While of course I absolutely love seeing clients transform throughout the year, there’s something special about the energy at the beginning and ending of the year, and these are some of my favorite times to work with clients.

For Reflection & Planning

Some of you have told me you started filling out Leonie’s fabulous Create Your Shining Year workbooks and/or using the 5-Minute Journal to change negative thinking.

I recently finished Susannah Conway’s free 5-day e-course: Find Your Word of the Year (my word is SPACE and I had fun creating a Pinterest board for my word to inspire me and help me embody this energy throughout the year.

And I’m in the process of filling out Susannah’s Unraveling the Year Ahead e-book (this is shorter and less detailed than Leonie’s workbooks, but it’s free.

One of the questions in the e-book is:

What are you looking forward to in 2017?

Close your eyes and take a deep breath to settle into yourself and then spend a few minutes answering this question.

Here’s a glimpse of what I’m looking forward to:

Working and learning with clients and Reiki students; hanging out and laughing with my husband; exploring the Hudson Valley (hello Pam!); finding a new place to live; celebrating my parents’ 50th anniversary; traveling (maybe to the outer Hebrides—hello Nicola! or Iceland); going to Jacob’s Pillow and seeing dance with my in-laws; starting new creative projects—learning to paint, taking photos; reading The Artist’s Way; writing poems and sending them to journals; learning more from the immensely lovable Master Sha; deepening my meditation practice; getting together with friends more often; going to Block Island (hello Katie!) and trying janzu aqua therapy again; continuing to study and get sessions with Frans Stiene, Gary Strauss, and my beloved Pingo; reading novels; sitting on the deck; cooking more; seeing how my practice evolves; taking yoga and bar classes; AND having more fun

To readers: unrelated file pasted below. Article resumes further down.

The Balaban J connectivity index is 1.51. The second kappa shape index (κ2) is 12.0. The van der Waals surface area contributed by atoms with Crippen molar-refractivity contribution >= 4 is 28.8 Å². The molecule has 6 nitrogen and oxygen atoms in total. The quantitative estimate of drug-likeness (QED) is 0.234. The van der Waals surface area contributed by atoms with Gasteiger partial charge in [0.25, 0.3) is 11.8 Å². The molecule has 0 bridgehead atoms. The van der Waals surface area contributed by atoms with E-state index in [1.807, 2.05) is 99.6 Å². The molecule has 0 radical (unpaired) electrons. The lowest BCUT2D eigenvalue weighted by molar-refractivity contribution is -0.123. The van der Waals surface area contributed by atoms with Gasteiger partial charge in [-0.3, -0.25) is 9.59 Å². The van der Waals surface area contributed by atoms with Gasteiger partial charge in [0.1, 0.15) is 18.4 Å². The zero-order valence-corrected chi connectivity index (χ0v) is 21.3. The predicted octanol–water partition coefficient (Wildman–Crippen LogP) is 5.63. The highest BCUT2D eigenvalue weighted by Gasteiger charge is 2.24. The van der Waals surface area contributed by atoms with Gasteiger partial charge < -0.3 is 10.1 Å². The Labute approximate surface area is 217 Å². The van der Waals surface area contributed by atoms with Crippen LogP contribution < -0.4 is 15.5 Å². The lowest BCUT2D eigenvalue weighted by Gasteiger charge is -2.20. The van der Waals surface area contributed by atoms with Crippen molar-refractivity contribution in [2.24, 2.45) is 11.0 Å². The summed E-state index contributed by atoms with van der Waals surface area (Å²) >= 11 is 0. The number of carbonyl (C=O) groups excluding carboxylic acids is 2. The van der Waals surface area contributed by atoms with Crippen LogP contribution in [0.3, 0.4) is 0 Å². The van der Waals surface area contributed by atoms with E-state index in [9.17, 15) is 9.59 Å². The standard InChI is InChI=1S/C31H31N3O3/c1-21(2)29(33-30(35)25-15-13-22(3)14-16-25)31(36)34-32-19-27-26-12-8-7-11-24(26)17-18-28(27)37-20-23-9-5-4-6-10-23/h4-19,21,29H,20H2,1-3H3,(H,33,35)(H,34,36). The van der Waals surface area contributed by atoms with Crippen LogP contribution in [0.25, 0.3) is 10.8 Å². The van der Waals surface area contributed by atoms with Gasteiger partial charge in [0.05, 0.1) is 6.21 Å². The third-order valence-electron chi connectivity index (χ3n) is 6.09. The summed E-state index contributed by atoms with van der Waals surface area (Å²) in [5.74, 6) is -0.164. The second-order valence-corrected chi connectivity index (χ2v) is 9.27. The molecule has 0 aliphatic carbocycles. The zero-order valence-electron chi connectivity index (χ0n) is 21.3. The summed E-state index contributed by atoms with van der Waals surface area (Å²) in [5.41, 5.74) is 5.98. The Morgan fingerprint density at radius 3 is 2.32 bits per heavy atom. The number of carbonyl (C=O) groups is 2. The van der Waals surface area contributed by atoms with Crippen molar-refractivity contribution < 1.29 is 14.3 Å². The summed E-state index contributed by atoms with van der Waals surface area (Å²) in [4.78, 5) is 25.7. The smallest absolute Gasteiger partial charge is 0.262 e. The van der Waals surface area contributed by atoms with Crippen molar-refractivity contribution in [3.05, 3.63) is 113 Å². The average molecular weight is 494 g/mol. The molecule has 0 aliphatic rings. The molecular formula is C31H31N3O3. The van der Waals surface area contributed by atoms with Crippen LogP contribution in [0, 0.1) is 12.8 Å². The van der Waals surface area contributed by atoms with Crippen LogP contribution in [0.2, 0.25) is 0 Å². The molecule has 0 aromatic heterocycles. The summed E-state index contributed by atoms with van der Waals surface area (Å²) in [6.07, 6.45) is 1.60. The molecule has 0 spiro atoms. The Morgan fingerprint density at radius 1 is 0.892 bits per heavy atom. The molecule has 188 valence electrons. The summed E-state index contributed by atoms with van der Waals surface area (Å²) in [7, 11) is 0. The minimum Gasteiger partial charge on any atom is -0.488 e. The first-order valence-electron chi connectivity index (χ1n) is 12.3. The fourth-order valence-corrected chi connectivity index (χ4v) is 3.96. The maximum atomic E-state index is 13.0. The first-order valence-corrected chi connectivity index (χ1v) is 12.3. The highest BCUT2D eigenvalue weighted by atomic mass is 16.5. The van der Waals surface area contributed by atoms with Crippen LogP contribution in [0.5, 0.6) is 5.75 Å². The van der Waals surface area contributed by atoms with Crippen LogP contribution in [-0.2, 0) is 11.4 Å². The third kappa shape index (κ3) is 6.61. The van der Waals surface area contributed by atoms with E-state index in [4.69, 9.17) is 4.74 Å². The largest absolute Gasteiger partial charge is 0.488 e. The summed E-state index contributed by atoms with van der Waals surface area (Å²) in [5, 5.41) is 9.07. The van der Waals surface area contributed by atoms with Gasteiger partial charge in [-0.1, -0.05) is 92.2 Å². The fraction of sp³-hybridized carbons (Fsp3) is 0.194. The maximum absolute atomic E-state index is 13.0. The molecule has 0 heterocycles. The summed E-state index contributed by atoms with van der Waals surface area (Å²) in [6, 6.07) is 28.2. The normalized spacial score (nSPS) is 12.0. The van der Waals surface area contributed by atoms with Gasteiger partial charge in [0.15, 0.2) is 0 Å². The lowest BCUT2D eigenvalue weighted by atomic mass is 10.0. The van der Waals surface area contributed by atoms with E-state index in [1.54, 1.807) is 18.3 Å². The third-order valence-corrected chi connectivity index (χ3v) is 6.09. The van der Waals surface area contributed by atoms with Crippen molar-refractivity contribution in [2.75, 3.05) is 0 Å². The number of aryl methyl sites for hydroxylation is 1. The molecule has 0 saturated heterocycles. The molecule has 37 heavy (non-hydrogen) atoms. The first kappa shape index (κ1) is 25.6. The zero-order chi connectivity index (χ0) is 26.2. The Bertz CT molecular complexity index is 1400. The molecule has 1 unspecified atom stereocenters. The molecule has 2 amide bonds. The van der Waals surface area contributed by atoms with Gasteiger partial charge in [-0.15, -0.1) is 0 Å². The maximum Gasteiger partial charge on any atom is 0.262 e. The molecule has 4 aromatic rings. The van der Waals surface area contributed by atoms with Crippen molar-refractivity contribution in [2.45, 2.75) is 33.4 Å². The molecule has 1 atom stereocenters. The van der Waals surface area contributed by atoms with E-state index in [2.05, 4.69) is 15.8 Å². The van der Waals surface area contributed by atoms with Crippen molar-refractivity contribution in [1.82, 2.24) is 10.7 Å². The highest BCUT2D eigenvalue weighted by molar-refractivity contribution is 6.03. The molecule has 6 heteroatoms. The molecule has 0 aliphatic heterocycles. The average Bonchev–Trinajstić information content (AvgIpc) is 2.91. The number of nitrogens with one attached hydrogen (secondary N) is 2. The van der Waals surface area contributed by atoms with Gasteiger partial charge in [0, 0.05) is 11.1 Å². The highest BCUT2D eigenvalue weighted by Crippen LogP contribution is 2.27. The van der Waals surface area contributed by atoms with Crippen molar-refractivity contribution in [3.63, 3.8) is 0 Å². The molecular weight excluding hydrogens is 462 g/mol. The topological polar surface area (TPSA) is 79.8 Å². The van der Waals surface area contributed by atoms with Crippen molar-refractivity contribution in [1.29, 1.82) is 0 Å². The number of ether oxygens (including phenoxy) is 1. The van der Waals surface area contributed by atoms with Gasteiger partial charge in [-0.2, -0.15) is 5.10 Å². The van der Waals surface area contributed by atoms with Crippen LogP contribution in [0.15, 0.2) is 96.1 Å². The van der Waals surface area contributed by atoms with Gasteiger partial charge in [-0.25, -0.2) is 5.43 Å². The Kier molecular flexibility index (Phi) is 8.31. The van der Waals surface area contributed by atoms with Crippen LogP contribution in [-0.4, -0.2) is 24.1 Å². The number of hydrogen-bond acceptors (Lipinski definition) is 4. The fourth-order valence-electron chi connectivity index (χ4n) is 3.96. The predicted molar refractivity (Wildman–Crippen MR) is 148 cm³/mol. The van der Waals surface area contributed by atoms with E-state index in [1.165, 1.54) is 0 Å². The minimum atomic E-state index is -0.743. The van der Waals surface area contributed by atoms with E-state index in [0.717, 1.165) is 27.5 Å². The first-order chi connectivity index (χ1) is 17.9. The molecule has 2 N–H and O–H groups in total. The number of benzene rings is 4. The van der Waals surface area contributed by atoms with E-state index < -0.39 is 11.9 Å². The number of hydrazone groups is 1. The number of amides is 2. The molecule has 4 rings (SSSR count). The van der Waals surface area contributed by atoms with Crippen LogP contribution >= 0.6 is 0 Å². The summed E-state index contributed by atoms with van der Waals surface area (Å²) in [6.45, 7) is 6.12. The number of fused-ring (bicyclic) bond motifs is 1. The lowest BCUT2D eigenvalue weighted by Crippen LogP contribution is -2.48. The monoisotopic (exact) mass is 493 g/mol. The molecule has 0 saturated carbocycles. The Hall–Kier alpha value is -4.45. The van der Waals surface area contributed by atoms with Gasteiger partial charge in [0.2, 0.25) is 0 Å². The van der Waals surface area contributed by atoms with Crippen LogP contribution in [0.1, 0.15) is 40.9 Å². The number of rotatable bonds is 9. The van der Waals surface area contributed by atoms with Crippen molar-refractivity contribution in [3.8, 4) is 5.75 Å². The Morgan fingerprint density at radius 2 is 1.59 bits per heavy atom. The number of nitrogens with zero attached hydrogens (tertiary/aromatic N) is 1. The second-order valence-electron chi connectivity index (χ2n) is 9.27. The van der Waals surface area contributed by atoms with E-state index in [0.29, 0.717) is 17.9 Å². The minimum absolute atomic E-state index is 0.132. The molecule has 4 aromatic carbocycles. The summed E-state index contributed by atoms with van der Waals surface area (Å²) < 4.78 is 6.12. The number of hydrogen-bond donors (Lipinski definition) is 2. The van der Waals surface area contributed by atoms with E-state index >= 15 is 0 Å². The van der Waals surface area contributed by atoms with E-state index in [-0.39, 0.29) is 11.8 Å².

Making Progress

Any goals or projects included in what you’re looking forward to in 2017? Perhaps you think about making progress in your daily Reiki or meditation practice?

Here’s an inspiring quote:

After you have practiced for a while, you will realize that it is not possible to make rapid, extraordinary progress.

Even though you try very hard, the progress you make is always little by little. It is not like going out in a shower in which you know when you get wet. In a fog, you do not know you are getting wet. But as you keep walking, you get wet little by little.

If your mind has ideas of progress, you may say, “Oh, this pace is terrible!” But actually, it is not. When you get wet in a fog, it is very difficult to dry yourself. So there is no need to worry about progress. It is like studying a foreign language. You cannot do it all of a sudden, but by repeating it over and over, you will master it.
–Shunryu Suzuki

It’s such a good reminder for our daily Reiki or meditation practice, though it also applies to other goals or projects. Reiki teacher Frans Stiene shared this quote and it puts the idea of “progress” in perspective, doesn’t it?

Sometimes I see clients or students and they want to make dramatic, immediate changes all at once in their life (believe me, I can relate to this desire!). But often, this isn’t sustainable. Practice and repetition are essential to sustaining a shift over time.

Click to tweet: “Practice and repetition are essential to sustaining a shift over time.”

And this is where the importance of daily Reiki self care/meditation comes in. Three minutes of practice every day will be so much more powerful over the course of a year than an intensive hour once every six months.

How can you apply this to your life? What’s the next smallest step you can take to make a sustainable change in the new year?

Here’s to connecting with you in 2017—whether it’s through a class, a session, or online. Can’t wait to hear what you’re looking forward to in the year ahead and I’m honored to support you through the process.